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July 27, 1998


Exim Bank continues romance with software industry

Email this story to a friend. The Export Import Bank of India has made announcements aimed at increasing exports of particular software and services and helping Indian companies do joint ventures abroad.

These include

  • a Rs 120 million grant fund for pormoting software exports;
  • increase in grant support to Rs 1.5 million per winning bid for a multilateral agency funded project overseas;
  • new programme for financing software product development;
  • enhanced funding for overseas assignments awarded to Indian consultants and
  • a comprehensive package for financing Indian overseas joint ventures.

Chopping off chips
H-1B visa cap
Hardware SOS
Exim Bank sops
The Exim Bank would provide loans at concessional rates, below the bank's minimum lending rate, and has earmarked a fund of Rs 20 million for meeting the interest differential between the MLR and the concessional interest rate.

Product development finance will cover import of software tools, encryption technologies, hardware for product development, specialised skills upgradation and beta testing expenditure.

The bank will also provide finance, covering 50 per cent of expenditure for implementing strategic export marketing plans that aim at enhancing presence in target markets.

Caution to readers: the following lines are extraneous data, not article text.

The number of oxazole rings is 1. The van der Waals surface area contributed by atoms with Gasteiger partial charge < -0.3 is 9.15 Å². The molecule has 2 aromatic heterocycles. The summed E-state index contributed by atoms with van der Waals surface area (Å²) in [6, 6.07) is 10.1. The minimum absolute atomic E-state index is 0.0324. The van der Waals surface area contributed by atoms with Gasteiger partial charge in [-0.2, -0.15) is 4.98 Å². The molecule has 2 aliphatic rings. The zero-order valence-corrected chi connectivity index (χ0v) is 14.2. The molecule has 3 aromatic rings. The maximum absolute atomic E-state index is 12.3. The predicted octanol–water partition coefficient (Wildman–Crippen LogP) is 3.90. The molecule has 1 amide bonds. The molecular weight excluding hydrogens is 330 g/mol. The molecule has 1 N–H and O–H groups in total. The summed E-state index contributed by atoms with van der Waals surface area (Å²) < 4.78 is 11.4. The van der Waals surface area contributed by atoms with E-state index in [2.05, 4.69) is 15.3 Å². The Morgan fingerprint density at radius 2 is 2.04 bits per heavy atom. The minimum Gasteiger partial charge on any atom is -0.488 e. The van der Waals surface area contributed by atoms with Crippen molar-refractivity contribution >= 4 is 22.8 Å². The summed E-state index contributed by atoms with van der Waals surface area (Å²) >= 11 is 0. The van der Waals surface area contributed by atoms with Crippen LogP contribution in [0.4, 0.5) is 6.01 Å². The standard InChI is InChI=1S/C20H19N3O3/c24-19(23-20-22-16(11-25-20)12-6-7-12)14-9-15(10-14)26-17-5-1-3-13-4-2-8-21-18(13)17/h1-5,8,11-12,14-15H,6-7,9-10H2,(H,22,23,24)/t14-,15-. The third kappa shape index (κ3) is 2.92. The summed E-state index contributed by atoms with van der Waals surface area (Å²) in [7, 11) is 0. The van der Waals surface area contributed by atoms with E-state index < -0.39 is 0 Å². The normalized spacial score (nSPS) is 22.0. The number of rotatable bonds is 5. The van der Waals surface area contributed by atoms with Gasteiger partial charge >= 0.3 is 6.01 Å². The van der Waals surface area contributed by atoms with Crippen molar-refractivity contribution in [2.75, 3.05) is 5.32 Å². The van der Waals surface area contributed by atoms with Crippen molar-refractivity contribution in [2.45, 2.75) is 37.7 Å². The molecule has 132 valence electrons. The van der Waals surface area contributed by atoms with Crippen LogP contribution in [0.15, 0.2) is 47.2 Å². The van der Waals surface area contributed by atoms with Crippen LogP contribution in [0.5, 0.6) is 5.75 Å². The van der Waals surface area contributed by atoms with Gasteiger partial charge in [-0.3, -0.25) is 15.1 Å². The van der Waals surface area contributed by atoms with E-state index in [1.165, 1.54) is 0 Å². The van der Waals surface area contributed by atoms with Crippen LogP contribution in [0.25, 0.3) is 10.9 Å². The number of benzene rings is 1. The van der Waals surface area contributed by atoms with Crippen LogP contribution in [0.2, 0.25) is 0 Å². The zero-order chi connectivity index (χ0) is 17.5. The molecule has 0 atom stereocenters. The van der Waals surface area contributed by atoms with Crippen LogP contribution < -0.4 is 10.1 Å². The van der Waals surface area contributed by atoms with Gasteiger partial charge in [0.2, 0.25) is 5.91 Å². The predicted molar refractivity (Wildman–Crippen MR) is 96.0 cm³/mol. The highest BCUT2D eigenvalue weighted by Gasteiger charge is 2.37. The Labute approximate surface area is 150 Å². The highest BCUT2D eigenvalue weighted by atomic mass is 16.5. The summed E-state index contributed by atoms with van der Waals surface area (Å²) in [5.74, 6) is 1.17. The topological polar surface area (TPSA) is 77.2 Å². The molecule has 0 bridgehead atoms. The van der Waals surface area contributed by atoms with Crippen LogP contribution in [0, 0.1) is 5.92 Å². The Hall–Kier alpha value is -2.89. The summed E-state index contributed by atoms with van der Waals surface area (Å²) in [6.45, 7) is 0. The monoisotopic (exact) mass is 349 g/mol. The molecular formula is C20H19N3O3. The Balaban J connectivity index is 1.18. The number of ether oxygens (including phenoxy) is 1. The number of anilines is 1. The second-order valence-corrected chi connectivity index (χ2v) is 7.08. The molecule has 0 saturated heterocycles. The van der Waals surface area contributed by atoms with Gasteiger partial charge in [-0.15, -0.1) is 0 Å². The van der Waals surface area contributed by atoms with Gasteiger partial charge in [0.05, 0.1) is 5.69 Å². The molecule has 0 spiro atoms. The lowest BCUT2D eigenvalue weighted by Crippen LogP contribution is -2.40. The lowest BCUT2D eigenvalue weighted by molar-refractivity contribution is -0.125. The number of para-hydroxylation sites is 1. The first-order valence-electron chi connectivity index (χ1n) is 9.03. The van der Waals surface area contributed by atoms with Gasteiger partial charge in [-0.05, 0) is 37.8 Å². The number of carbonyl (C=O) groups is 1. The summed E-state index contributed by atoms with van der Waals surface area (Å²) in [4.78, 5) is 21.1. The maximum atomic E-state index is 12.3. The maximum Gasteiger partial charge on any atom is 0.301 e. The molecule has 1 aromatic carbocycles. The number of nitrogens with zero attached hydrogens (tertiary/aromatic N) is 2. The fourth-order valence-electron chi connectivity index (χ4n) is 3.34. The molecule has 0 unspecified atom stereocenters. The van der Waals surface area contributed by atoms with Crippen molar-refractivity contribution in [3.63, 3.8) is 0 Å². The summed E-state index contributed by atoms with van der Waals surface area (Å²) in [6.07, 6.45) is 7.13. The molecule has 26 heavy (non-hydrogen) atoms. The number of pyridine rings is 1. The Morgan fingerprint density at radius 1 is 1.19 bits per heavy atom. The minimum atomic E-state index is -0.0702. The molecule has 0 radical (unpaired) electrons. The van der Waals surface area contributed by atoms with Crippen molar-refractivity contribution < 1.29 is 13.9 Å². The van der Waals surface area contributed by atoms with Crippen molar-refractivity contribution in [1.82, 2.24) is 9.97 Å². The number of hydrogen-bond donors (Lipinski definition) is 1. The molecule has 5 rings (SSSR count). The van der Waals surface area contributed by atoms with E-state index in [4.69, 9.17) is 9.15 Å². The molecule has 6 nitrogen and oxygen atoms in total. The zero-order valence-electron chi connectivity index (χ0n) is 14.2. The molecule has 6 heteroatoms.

The bank would reimburse up to 50 per cent of the expenditure incurred by software exporters in obtaining international quality certification such as the ISO 9000. Rs 100 million has been earmarked for supporting export marketing and quality certification for software exporters.

The Exim Bank has decided to adopt exporting companies to provide financing and advisory services under one umbrella. It has shortlisted 25 companies from the software sector to meet their entire financing requirements.

The bank is also ready to take up equity participation in Indian companies in their overseas ventures for which the bank is still awaiting the Union government's approval.

It is also entering a co-operation agreement with the Nairobi based Preferential Trade Area Bank to enable use of Indian consultants for the projects financed by the bank in Africa. The Exim Bank will fund the professional fees payable to Indian consultants selected by the bank at the maximum rate of Rs 8,000 per day up to 180 days.

Under the programme called strategic market entry support, the bank decided to reimburse cost of bidding up to Rs 1 million per winning bid for projects funded by multilateral agencies which constitute a $50 billion market and carry negligible payment risk.

The ceiling for reimbursement of Rs 1 million per bid has now been increased to Rs 1.5 million per winning bid in new markets.

Over the last 10 years, Indian companies have submitted over 1,600 bids valued at over Rs 300 billion for such projects with a success rate of 16 per cent in value terms.

To promote greater use of Indian consultant in overseas projects, the bank has entered into an arrangement with the International Finance Corporation of Washington so that Indian consultants can be recruited for short-term assignments in Africa, Central America, South Pacific, Poland and other regions.

So far, over 40 assignments have been undertaken by Indian experts under the programme in Africa, Vietnam, Poland and Mauritius, covering diverse areas such as oil and soaps, leather shoes, textile, financing accounting and software development.


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